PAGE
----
The back of the truck provided some more storage space for recovery equipment and metal stirrups for any hangers-on.
He had seen lots of military vehicles over the years, but these were the most versatile assault specific trucks he had encountered. Four wheel, all terrain, day/night, long range, and with an emphasis on offensive capabilities, they even looked nasty.
While the welder continued his work, they watched another technician installing a larger antenna on the back of the truck. The jammer it connected to inside the cab created a twenty five-meter electronic bubble around the truck, preventing any signals from reaching any potential remote-detonated improvised explosive devices they might encounter. On the other hand there was not much they could do about command-detonated IEDs other then use tactical convoy formations and mount an effective counter attack.
With the final shipment arriving less then twelve hours ago, they would soon have enough trucks operational to have the entire battalion outfitted, with an additional three medical evacuation vehicles, one going to each company.
Korgan lit up a cigarette, blowing off industrial safety standards, but that was how they rolled and no one was going to say anything to him about it. The foreman glared enviously for a moment, then back toward Deckard questioningly. Finally, he lit up one of his own.
He loved it when a good plan came together.
* * *
“To use a proper ramming technique, you need to slow down to about ten miles an hour.”
The Kazakh mercenaries, turned students, huddled around the sand table with open note books.
“As the driver slows down, he needs to look out over the center of the hood to make sure he is on target with the rear quarter panel of the blocking vehicle.”
Gordon demonstrated the desired result on the sand table. Lines had been drawn out in the sand to represent roads. Two toy cars were used to show the friendly assault truck and the enemy vehicle blocking the street. This was one of the few techniques Deckard had forbade the ex-Special Forces Team Sergeant from actually training the men hands on. The cellophane had just been peeled off the trucks, and the mechanics were not to earn their pay quite yet.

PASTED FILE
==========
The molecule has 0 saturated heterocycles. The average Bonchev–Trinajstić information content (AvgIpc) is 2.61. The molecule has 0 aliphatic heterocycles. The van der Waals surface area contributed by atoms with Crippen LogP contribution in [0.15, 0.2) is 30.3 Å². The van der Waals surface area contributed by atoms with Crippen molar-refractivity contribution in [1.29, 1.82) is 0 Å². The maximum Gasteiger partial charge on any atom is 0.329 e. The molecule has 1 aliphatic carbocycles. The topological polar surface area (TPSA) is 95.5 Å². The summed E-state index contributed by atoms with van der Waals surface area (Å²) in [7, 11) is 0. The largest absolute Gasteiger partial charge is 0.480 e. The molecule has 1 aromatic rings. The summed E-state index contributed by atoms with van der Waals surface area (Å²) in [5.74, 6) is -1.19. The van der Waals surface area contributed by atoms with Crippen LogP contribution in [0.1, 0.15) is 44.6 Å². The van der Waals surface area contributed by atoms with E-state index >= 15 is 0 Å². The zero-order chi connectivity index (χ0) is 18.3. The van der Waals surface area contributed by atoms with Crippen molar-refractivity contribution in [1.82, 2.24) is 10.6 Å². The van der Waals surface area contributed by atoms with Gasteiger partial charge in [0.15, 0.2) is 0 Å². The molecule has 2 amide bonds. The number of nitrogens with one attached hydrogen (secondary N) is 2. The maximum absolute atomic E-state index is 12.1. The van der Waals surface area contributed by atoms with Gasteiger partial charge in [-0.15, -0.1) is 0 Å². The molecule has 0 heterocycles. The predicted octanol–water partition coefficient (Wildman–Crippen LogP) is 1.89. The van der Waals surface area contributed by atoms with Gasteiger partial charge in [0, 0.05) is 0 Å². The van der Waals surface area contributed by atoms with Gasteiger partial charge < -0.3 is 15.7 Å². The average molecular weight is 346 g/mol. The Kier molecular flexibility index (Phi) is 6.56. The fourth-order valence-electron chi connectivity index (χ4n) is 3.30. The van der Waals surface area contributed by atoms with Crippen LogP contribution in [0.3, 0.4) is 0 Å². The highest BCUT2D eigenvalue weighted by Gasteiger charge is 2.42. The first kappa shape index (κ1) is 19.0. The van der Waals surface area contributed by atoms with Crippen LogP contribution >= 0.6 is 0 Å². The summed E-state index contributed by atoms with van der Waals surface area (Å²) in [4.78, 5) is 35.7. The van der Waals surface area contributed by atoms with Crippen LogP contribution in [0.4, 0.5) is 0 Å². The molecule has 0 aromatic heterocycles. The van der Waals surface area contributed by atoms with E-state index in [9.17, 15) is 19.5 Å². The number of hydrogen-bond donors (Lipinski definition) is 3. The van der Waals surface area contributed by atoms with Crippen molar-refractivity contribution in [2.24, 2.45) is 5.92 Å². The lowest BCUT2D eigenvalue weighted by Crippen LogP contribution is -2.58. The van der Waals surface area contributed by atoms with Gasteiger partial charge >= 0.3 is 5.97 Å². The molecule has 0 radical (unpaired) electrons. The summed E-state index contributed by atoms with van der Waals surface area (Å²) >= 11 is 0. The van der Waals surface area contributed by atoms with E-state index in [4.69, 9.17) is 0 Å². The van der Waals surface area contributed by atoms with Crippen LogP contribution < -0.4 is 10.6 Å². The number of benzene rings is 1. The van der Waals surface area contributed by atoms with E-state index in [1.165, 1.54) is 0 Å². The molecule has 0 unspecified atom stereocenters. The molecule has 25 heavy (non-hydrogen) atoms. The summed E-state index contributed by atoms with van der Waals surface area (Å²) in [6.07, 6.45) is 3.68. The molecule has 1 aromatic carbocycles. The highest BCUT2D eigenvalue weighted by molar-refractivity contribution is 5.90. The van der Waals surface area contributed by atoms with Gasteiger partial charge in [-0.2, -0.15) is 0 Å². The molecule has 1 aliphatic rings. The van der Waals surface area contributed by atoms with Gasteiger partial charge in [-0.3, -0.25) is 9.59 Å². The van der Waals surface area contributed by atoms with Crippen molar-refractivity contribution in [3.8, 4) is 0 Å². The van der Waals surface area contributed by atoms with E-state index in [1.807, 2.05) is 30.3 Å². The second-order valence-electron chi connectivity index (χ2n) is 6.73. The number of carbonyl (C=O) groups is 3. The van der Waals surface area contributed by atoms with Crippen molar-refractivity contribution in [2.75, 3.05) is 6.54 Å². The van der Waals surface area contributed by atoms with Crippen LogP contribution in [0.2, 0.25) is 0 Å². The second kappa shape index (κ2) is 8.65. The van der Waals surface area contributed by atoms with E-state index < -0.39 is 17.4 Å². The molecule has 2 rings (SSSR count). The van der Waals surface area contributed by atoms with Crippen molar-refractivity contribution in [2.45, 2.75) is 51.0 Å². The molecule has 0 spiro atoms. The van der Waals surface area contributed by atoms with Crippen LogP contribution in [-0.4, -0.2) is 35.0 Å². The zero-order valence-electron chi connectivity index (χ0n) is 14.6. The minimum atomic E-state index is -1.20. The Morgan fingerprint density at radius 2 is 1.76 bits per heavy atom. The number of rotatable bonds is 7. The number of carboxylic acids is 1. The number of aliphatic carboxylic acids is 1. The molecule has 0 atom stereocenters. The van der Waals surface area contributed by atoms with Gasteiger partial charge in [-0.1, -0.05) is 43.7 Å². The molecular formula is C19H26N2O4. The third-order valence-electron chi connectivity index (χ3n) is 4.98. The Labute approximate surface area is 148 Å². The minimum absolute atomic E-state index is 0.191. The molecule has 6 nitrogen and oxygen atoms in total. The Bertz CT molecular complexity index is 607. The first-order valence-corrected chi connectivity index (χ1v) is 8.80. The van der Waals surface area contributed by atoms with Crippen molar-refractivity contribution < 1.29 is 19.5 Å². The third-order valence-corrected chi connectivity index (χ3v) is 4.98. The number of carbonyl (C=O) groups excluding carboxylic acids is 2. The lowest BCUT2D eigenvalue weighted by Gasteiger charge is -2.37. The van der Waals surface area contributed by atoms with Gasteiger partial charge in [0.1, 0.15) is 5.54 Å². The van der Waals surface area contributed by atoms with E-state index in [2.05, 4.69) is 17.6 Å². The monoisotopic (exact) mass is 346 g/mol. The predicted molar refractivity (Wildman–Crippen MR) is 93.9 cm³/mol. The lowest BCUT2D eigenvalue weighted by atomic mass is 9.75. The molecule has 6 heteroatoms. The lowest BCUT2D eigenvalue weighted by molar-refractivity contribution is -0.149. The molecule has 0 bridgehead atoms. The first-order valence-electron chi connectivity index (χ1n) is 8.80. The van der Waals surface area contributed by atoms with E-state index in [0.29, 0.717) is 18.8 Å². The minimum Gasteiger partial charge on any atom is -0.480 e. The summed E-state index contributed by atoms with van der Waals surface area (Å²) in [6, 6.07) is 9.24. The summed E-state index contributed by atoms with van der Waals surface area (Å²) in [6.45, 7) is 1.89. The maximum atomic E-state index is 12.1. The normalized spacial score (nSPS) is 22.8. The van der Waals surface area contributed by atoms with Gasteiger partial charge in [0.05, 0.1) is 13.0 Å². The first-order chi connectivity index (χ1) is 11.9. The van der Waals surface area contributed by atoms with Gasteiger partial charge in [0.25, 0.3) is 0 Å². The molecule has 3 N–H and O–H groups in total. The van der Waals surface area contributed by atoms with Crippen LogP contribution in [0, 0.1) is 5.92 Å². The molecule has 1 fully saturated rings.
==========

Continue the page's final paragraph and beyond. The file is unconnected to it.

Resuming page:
“If possible, make contact with the lighter end of the vehicle. The trunk will be easier to push, with the engine being the heavier portion in the front. Now at the last moment, just as you make contact with the blocking vehicle, accelerate and push through the blocking position.”
On the sand table he showed them how the blocking vehicle would spin around and out of the way, allowing the assault truck to power through and clear the blockade.
“Do I have any questions?”
The former Master Sergeant had taught the Kazakh’s the Standard Operating Procedures on the sand table, having eaten up most of their morning covering down driver drills, down gunner drills, recovery drills, bailout techniques, and much more, breaking each drill down into easy-to-digest steps with model cars and plastic army men.
It may have looked amateurish, but the classes were not designed to insult the intelligence of the Kazakh soldiers. The same training methods were applied when teaching the soldiers of First World armies.
“No questions?” The translator repeated his request while he watched them put away pens and paper.
“Good, pack up and go see Kurt.”
Sitting down beside the recently completed barracks, Gordon gulped down some Gatorade as the Samruk soldiers began moving out with their NCOs to the next training station. The battalion would spend the week doing circuit training, moving from one station to the next.
They would be given a basic familiarization with the trucks and the recovery equipment by Richie, practice actual recovery methods of damaged vehicles with Kurt, and conduct driving training with Mendez and Chuck, both on and off road. Next week came live fire drills, reacting to ambushes and IEDs, as well as conducting night driving training.
As the next group arrived around the sand table from Richie’s station, Gordon set down the Gatorade bottle.
“The first subject we will cover here is pre-mission checklists,” Gordon began.
* * *
Five assault vehicles glided slowly and silently over cracked asphalt, running off battery power as they neared the objective.
Wind howled across the steppes, blowing through the brick buildings. A door slammed shut repeatedly somewhere in the distance, echoing through the empty streets.
Stopping, the assault trucks rocked gently on their suspension, and rubber soles of combat boots slapped against the street, quickly moving into squad formations. The mercenaries left the trucks behind, manned by the driver, gunner, and truck commander riding in the shotgun seat.